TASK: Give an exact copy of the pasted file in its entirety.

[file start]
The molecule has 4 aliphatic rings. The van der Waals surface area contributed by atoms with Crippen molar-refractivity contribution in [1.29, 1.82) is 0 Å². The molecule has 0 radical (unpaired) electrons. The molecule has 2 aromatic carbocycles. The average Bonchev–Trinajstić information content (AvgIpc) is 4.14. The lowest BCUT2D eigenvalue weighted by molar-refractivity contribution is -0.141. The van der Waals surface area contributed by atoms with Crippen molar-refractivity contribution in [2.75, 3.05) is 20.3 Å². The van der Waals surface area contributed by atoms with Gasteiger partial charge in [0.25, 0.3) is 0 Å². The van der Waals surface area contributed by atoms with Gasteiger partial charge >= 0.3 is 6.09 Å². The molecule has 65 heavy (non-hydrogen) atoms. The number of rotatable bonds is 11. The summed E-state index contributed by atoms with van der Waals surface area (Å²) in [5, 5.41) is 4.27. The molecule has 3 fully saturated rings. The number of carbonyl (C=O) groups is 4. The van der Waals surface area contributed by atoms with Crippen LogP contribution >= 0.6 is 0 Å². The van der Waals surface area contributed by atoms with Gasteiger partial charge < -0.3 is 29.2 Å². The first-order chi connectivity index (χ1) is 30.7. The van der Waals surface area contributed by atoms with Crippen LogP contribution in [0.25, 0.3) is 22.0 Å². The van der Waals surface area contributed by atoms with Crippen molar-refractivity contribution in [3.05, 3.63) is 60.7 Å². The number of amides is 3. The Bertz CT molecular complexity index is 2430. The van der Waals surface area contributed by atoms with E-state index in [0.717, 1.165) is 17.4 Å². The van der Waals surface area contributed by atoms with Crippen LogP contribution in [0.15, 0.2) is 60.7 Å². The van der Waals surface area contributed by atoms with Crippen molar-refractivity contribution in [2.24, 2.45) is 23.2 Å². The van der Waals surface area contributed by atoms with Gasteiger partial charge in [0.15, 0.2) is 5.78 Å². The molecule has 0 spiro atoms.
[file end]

The molecule has 4 aliphatic rings. The van der Waals surface area contributed by atoms with Crippen molar-refractivity contribution in [1.29, 1.82) is 0 Å². The molecule has 0 radical (unpaired) electrons. The molecule has 2 aromatic carbocycles. The average Bonchev–Trinajstić information content (AvgIpc) is 4.14. The lowest BCUT2D eigenvalue weighted by molar-refractivity contribution is -0.141. The van der Waals surface area contributed by atoms with Crippen molar-refractivity contribution in [2.75, 3.05) is 20.3 Å². The van der Waals surface area contributed by atoms with Gasteiger partial charge in [0.25, 0.3) is 0 Å². The van der Waals surface area contributed by atoms with Gasteiger partial charge >= 0.3 is 6.09 Å². The molecule has 65 heavy (non-hydrogen) atoms. The number of rotatable bonds is 11. The summed E-state index contributed by atoms with van der Waals surface area (Å²) in [5, 5.41) is 4.27. The molecule has 3 fully saturated rings. The number of carbonyl (C=O) groups is 4. The van der Waals surface area contributed by atoms with Crippen LogP contribution >= 0.6 is 0 Å². The van der Waals surface area contributed by atoms with Gasteiger partial charge < -0.3 is 29.2 Å². The first-order chi connectivity index (χ1) is 30.7. The van der Waals surface area contributed by atoms with Crippen LogP contribution in [0.25, 0.3) is 22.0 Å². The van der Waals surface area contributed by atoms with Crippen molar-refractivity contribution in [3.05, 3.63) is 60.7 Å². The number of amides is 3. The Bertz CT molecular complexity index is 2430. The van der Waals surface area contributed by atoms with E-state index in [0.717, 1.165) is 17.4 Å². The van der Waals surface area contributed by atoms with Crippen LogP contribution in [0.15, 0.2) is 60.7 Å². The van der Waals surface area contributed by atoms with Crippen molar-refractivity contribution in [2.24, 2.45) is 23.2 Å². The van der Waals surface area contributed by atoms with Gasteiger partial charge in [0.15, 0.2) is 5.78 Å². The molecule has 0 spiro atoms.